AP NEWS

The Latest: Flood levels reached record in 3 towns

March 22, 2019
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The cab of a pickup truck peeks out of floodwaters Wednesday, March 20, 2019, in Hamburg, Iowa. As some communities along the Missouri River start to shift their focus to flood recovery after a late-winter storm, residents in two Iowa cities are still in crisis mode because their treatment plants have shut down and they lack fresh water. (Chris Machian/Omaha World-Herald via AP)

DES MOINES, Iowa (AP) — The Latest on flooding in the Midwest (all times local):

4 p.m.

This year’s round of Midwestern flooding is the worst ever at three locations in Nebraska.

National Weather Service hydrologist Kevin Low said during a conference call Friday that the Missouri River reached record levels at Plattsmouth, Nebraska City and Brownville. It crested just short of a record at several other places, including St. Joseph, Missouri, where the river reached 32.02 feet (9.76 meters) on Friday, inches short of the record of 32.07 feet (9.77 meters) set during the historic 1993 flood.

Crests are still coming further south and east on the Missouri River, but flooding in Kansas City and other points in Missouri isn’t expected to be nearly as severe.

Officials with the U.S. Army Corps of Engineers say it is too early to begin assessing total damage from the flood. While the crests in Nebraska, southwestern Iowa and northwestern Missouri have largely passed, water will remain high for several days.

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1:30 p.m.

Authorities are evacuating a low-lying area of St. Joseph, Missouri, as the Missouri River crests at near-record levels.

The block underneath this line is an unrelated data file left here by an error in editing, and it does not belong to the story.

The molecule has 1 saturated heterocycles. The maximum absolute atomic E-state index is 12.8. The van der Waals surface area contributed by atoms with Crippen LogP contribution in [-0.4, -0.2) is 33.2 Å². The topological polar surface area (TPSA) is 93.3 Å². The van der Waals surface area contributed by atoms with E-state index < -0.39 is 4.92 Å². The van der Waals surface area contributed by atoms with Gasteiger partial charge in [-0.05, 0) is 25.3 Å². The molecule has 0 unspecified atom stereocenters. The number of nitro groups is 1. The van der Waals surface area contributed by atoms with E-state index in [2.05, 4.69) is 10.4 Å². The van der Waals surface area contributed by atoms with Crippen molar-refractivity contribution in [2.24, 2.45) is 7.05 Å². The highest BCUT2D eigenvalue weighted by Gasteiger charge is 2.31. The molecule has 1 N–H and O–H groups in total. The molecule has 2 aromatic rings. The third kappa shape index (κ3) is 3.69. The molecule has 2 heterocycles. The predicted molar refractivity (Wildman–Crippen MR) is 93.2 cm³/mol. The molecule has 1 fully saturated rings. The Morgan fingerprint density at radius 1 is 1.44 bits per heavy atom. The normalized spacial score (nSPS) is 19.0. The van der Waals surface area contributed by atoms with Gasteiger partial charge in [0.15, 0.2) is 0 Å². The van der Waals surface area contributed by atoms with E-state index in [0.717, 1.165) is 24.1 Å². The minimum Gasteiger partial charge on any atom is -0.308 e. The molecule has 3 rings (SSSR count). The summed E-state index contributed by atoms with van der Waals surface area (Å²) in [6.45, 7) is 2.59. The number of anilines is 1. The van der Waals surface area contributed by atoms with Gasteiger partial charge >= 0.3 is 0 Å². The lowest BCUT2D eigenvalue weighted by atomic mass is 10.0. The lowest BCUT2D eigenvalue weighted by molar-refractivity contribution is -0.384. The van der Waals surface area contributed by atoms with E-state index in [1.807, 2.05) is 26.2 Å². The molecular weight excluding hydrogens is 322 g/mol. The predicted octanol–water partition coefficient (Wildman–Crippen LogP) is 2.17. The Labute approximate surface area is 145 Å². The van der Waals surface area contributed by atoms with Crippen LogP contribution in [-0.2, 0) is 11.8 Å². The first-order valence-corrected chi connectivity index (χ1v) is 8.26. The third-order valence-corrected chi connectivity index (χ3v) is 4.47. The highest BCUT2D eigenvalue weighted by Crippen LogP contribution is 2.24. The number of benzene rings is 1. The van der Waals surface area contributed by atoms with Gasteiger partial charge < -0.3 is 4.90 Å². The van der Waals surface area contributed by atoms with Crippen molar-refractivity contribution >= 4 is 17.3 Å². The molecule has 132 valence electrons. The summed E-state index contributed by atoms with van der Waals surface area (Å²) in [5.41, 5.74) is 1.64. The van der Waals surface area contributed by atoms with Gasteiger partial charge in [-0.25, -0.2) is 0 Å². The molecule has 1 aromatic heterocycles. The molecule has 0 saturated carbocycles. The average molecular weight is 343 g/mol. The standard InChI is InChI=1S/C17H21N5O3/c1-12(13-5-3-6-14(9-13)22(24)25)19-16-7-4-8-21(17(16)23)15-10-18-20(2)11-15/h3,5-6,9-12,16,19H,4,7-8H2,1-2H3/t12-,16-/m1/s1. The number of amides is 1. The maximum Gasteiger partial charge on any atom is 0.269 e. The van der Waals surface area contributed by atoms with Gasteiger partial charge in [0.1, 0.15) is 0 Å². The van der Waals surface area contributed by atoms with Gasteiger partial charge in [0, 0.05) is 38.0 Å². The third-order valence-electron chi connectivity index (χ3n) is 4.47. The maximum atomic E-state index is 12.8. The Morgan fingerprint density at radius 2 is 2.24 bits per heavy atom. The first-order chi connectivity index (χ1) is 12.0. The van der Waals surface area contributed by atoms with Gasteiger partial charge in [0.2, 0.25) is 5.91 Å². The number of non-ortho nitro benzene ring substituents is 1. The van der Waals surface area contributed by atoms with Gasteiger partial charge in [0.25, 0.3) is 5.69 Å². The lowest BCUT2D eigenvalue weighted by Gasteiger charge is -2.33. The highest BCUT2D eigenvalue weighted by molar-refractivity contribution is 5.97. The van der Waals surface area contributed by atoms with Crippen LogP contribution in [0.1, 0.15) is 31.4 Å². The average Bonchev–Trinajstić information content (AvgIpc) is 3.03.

Missouri State Highway Patrol Sgt. Jake Angle says the evacuation began late Friday morning in the city’s Lake Contrary area. The river is cresting in the city at levels that are less than 1 foot (0.3 meters) away from those reached during historic 1993 flooding. More than 100 people are sandbagging to shore up the levee that protects the Missouri Air National Guard and Rosencrans Airport.

Across the river, about 1,200 residents of the Kansas town of Elwood were urged to leave.

Kansas City Power & Light says that because of the flooding, crews have shut off power to some customers in five communities, including St. Joseph, which has a population of about 75,000.

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11 a.m.

Iowa Gov. Kim Reynolds says recent flooding in the state has caused an estimated $1.6 billion in damage.

Reynolds sent a letter asking President Donald Trump to quickly issue a disaster declaration for 57 counties in Iowa that have been severely impacted by flooding, including along the Missouri River.

Ongoing flooding along the river has damaged thousands of homes and inundated agricultural land in several Midwestern states.

Reynolds says Iowa will need the additional federal recovery assistance to help with damage and losses related to agriculture, businesses, homes and levees.

The damage estimates indicate flooding that began last week has caused $417 million in damage to homes with minor damage and $64 million to homes with major damage.

Businesses suffered $300 million in damage, while agriculture damage is estimated at $214 million. Additional damage is to levees.

Flooding in Nebraska has caused an estimated $1.4 billion in damage. The state received Trump’s federal disaster assistance approval on Thursday.

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10:25 a.m.

More towns are evacuating as the flooded Missouri River seeps over and through busted levees.

The National Weather Service says the river is expected to crest Friday at levels just short of those reached during historic 1993 flooding in Atchison, Kansas, and St. Joseph, Missouri.

About 1,200 residents of the Kansas town of Elwood were urged to leave, and the governor eased restrictions on large vehicles carrying relief supplies. Across the river, parts of an industrial area in St. Joseph were inundated with water.

But no major flooding is forecast downstream in Kansas City.

The Missouri River swelled following heavy rains and snowmelt this month. The flooding had been blamed for three deaths, damaged thousands of homes in Nebraska,Iowa and Missouri, and taken a heavy toll on agriculture.